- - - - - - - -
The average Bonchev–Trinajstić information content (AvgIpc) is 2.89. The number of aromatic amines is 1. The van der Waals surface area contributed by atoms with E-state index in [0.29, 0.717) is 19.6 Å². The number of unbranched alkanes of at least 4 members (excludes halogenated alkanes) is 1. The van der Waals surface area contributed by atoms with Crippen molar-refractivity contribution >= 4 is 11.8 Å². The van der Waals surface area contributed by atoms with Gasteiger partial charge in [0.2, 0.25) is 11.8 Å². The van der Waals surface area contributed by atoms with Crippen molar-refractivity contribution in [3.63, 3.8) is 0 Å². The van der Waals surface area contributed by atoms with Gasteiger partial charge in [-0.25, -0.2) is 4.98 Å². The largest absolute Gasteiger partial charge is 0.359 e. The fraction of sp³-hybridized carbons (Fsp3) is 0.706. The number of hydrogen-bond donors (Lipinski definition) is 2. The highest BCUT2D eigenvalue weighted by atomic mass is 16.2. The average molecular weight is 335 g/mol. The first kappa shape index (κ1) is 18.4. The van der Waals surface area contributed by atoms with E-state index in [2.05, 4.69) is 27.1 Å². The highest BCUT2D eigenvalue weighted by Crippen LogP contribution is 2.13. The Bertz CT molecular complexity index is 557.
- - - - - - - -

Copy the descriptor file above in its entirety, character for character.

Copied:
The average Bonchev–Trinajstić information content (AvgIpc) is 2.89. The number of aromatic amines is 1. The van der Waals surface area contributed by atoms with E-state index in [0.29, 0.717) is 19.6 Å². The number of unbranched alkanes of at least 4 members (excludes halogenated alkanes) is 1. The van der Waals surface area contributed by atoms with Crippen molar-refractivity contribution >= 4 is 11.8 Å². The van der Waals surface area contributed by atoms with Gasteiger partial charge in [0.2, 0.25) is 11.8 Å². The van der Waals surface area contributed by atoms with Crippen molar-refractivity contribution in [3.63, 3.8) is 0 Å². The van der Waals surface area contributed by atoms with Gasteiger partial charge in [-0.25, -0.2) is 4.98 Å². The largest absolute Gasteiger partial charge is 0.359 e. The fraction of sp³-hybridized carbons (Fsp3) is 0.706. The number of hydrogen-bond donors (Lipinski definition) is 2. The highest BCUT2D eigenvalue weighted by atomic mass is 16.2. The average molecular weight is 335 g/mol. The first kappa shape index (κ1) is 18.4. The van der Waals surface area contributed by atoms with E-state index in [2.05, 4.69) is 27.1 Å². The highest BCUT2D eigenvalue weighted by Crippen LogP contribution is 2.13. The Bertz CT molecular complexity index is 557.